Credit Card Debt Blossoms by 424% in 2011


In an alarming bit of news, credit card debt grew by leaps and bounds in 2011. Last year alone, $48 million was added to the total credit card debt in the United States. The problem is that the economy and jobs aren’t keeping pace.

Each month, consumers watch for various reports that tell the tale of the national economy and this latest statistical release suggests Americans are spending more, even as new jobs numbers aren’t keeping pace.

As one analyst said, consumers and their ability to properly manage their debt appears to be lagging.

Looking back two years, with the exception of a single quarter, U.S. consumer-debt management has consistently worsened,

reports the Chicago Tribune.

First-quarter pay-downs have become less significant, and the amount of new debt added in each subsequent quarter has grown compared to its respective counterparts in the previous two years.

Monthly Figures

In February, the average balance for credit cards hovered near $6,105. That number was slightly higher than January’s figures of $6,069. Still, consumers did manage to eliminate approximately 8% of their total debt compared to December 2011, which came in at around $6,575. For those looking to better temper the news, it should be noted that last year’s figures were higher. On a national level, the total was $7,168.

Some say that fact does more than temper the disturbing side of the statistics. It’s believed spending will continue to increase as more banks and credit card companies begin to loosen their lending requirements. This will result in more credit cards – and of course, personal loans, mortgages and other loan products – being used to further build the economy. In fact, that trend has already begun as credit card companies report a rise in spending.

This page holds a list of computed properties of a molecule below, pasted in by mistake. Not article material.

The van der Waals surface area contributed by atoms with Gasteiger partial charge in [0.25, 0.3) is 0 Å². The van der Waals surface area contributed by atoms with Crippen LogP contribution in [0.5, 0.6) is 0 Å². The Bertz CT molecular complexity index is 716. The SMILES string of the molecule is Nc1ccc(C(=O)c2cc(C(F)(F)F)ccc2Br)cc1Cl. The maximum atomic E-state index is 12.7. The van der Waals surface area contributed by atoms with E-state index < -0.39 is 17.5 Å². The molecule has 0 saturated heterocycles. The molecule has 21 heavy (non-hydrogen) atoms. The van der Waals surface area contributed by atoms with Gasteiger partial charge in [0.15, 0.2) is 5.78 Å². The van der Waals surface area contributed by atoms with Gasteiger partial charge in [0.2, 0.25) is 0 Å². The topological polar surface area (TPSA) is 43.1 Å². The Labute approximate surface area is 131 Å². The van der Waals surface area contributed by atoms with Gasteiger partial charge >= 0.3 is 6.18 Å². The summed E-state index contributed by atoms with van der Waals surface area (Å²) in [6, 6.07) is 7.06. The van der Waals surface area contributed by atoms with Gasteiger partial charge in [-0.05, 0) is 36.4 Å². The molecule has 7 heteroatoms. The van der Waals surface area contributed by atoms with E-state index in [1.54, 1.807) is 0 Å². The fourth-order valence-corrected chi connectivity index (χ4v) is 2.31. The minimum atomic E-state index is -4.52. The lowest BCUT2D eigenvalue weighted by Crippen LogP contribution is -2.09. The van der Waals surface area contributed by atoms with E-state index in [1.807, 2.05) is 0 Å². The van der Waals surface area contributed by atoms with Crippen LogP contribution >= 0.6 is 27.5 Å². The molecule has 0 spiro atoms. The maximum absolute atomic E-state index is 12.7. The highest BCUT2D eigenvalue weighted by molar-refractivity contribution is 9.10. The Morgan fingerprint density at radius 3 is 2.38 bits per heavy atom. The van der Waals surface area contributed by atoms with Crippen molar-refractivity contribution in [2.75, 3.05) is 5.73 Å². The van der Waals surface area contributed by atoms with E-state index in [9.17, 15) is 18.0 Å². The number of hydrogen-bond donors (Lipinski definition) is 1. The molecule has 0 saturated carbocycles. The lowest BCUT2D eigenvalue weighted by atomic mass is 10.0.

Card Companies Weigh In

Both Visa and MasterCard are already reporting an increase in both the number of credit cards being issued as well as the charges being put on their cards. Both report around 25% increases between January and February. This is in line with the government report that was released this week.

Still, some analysts are concerned this false sense of “better times” could result in difficult financial burdens in the future. It will become harder to manage debt if the economy doesn’t pick up its pace and grow as quickly as credit card debt is now expanding. Unemployment numbers, while they are improving, simply aren’t keeping pace with what’s necessary for a full economic recovery.


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